The Lima Duplicate Bridge Club is today mourning the loss of a dear friend and excellent bridge partner.  Tom passed away this morning after a long struggle with cancer.  Quite a while back, we all were warned that Tom was likely to leave us soon, but he ended up recovering for a wonderful extra time with us and his family and friends.  He tore up the bridge table during that period.  We all hoped that perhaps this latest battle might also be won by our amazing fighter.  Unfortunately, that was not to be.  But, we all cherish the extra time we had with Tom, even if he did continue to embarrass us at the table up until the very end.

Checvk back later for more information.

Sunday, March 6, 2011

Bidding Problem

You are dealt AQx-void-xxx-AKQxxxx.  After opening 1C, LHO intervenes with 1H, partner bids 2D, and RHO preempts to 3H.  Your call?

On the one hand, you have 15 HCP, with a four-loser hand (three diamond losers, plus a spade loser).  Additionally, the spade finesse might fair (probably does), for five losers.  How do you explore, then, this slam?

You could get scientific and bid 4H, but what will partner think that means?  I mean, she certainly won't be excited by her clubs, because she is probably short and definitely has no honors.  She might think you are supporting diamonds, which is not really your intention, and diamonds out-rank clubs (you cannot correct any diamond bid to the same level in clubs).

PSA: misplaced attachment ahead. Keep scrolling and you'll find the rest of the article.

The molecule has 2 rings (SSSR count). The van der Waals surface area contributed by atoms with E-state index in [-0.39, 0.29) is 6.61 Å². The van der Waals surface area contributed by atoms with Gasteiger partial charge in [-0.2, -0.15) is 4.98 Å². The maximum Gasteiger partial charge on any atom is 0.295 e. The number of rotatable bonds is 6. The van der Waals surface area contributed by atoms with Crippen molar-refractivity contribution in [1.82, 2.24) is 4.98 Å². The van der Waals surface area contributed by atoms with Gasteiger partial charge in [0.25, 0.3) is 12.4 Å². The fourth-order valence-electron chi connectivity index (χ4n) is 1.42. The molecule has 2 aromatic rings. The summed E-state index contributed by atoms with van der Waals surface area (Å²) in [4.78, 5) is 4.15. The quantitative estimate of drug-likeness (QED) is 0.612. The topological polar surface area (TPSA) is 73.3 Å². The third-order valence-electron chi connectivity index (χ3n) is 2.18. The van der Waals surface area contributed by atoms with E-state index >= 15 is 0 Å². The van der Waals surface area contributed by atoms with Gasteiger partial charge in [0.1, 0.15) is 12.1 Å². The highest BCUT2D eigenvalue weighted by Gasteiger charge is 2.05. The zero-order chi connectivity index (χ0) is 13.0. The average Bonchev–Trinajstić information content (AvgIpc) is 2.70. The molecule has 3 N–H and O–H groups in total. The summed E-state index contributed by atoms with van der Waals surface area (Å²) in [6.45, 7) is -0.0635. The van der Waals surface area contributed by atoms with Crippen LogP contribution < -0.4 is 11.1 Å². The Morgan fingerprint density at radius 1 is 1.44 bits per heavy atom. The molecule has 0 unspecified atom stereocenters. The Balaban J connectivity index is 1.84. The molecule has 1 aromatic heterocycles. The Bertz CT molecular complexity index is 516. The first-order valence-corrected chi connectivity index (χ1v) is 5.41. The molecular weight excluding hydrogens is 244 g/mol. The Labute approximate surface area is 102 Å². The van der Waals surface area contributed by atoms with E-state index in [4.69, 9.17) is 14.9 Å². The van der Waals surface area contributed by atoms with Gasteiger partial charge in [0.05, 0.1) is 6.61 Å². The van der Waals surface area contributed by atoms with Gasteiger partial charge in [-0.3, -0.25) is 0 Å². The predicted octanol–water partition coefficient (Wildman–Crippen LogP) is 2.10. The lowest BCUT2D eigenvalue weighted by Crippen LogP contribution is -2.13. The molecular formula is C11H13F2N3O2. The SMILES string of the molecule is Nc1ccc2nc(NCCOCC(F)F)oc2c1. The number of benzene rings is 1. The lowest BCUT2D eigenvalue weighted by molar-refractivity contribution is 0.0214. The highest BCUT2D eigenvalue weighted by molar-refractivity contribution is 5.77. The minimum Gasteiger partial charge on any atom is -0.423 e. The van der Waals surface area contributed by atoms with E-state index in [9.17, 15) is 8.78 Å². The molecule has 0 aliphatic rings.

On hands like these, you sometimes have to go with general principles.  What was this 2D call?  You expect that partner probably has some heart length, probably not four spades, and probably not hearts double-stopped, because of the auctio so far.  If she has a good hand, therefore, 6C probably has play.  But, what if she has a minimum, or even sub-minimum?

In that event, you must hope that partner knows bidding and only bids with a weak hand if her diamonds are good.  So, blast 6C!  You know where you want to be, you cannot really find out what you want to find out FOR SURE by any auction that is not prone to possible confusion and disaster, and you expect that partner will have something resembling what you need anyway.

Sure enough, partner tables xxx-Qx-AQJxx-Jxx.  That's a fairly ugly hand.  Only 10 HCP, and two of them are the doubleton Queen in the opponents' suit.  But, the suit quality is really good.

If you think that the 6C call was the key action on this deal, I personally think you are wrong.  That 2D call, with a quality suit, was the key call.  Way to go Responder!

Friday, March 4, 2011

An Interesting Slam Auction Last Night

Opener: AKx-x-AQxxxx-K10x
Responder: x-Axxx-J-QJ9xxxx

Opener starts with 1D.  The opponent overcalls 1S.  Responder bids 2C.